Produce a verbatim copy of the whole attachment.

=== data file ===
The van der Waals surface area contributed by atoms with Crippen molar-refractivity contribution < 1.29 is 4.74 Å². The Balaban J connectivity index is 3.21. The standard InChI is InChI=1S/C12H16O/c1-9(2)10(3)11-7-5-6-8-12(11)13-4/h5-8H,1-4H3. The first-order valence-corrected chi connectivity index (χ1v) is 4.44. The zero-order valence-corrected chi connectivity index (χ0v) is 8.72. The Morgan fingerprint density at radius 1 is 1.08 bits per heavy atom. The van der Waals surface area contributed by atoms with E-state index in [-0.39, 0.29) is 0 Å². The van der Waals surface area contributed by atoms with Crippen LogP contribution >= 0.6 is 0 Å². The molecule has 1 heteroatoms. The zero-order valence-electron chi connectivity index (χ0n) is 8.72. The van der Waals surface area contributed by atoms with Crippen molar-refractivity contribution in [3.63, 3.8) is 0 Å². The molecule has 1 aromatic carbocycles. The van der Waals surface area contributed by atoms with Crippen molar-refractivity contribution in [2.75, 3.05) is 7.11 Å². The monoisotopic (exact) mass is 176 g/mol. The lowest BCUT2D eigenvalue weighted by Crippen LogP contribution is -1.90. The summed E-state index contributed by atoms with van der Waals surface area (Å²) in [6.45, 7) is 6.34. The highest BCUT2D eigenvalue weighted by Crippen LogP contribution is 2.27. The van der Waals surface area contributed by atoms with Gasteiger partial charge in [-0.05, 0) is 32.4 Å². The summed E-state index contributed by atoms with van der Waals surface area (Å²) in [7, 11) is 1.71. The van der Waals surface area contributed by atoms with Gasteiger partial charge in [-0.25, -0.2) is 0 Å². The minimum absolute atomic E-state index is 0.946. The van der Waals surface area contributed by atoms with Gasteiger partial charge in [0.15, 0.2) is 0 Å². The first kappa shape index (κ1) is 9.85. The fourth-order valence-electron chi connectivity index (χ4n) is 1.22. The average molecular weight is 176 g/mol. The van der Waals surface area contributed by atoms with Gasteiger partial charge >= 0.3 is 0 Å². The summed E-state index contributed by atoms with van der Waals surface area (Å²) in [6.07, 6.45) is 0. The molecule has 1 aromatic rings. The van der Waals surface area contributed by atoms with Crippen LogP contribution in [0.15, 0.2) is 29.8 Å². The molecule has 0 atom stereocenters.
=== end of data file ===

The van der Waals surface area contributed by atoms with Crippen molar-refractivity contribution < 1.29 is 4.74 Å². The Balaban J connectivity index is 3.21. The standard InChI is InChI=1S/C12H16O/c1-9(2)10(3)11-7-5-6-8-12(11)13-4/h5-8H,1-4H3. The first-order valence-corrected chi connectivity index (χ1v) is 4.44. The zero-order valence-corrected chi connectivity index (χ0v) is 8.72. The Morgan fingerprint density at radius 1 is 1.08 bits per heavy atom. The van der Waals surface area contributed by atoms with E-state index in [-0.39, 0.29) is 0 Å². The van der Waals surface area contributed by atoms with Crippen LogP contribution >= 0.6 is 0 Å². The molecule has 1 heteroatoms. The zero-order valence-electron chi connectivity index (χ0n) is 8.72. The van der Waals surface area contributed by atoms with Crippen molar-refractivity contribution in [3.63, 3.8) is 0 Å². The molecule has 1 aromatic carbocycles. The van der Waals surface area contributed by atoms with Crippen molar-refractivity contribution in [2.75, 3.05) is 7.11 Å². The monoisotopic (exact) mass is 176 g/mol. The lowest BCUT2D eigenvalue weighted by Crippen LogP contribution is -1.90. The summed E-state index contributed by atoms with van der Waals surface area (Å²) in [6.45, 7) is 6.34. The highest BCUT2D eigenvalue weighted by Crippen LogP contribution is 2.27. The van der Waals surface area contributed by atoms with Gasteiger partial charge in [-0.05, 0) is 32.4 Å². The summed E-state index contributed by atoms with van der Waals surface area (Å²) in [7, 11) is 1.71. The van der Waals surface area contributed by atoms with Gasteiger partial charge in [-0.25, -0.2) is 0 Å². The minimum absolute atomic E-state index is 0.946. The van der Waals surface area contributed by atoms with Gasteiger partial charge in [0.15, 0.2) is 0 Å². The first kappa shape index (κ1) is 9.85. The fourth-order valence-electron chi connectivity index (χ4n) is 1.22. The average molecular weight is 176 g/mol. The van der Waals surface area contributed by atoms with Gasteiger partial charge >= 0.3 is 0 Å². The summed E-state index contributed by atoms with van der Waals surface area (Å²) in [6.07, 6.45) is 0. The molecule has 1 aromatic rings. The van der Waals surface area contributed by atoms with Crippen LogP contribution in [0.15, 0.2) is 29.8 Å². The molecule has 0 atom stereocenters.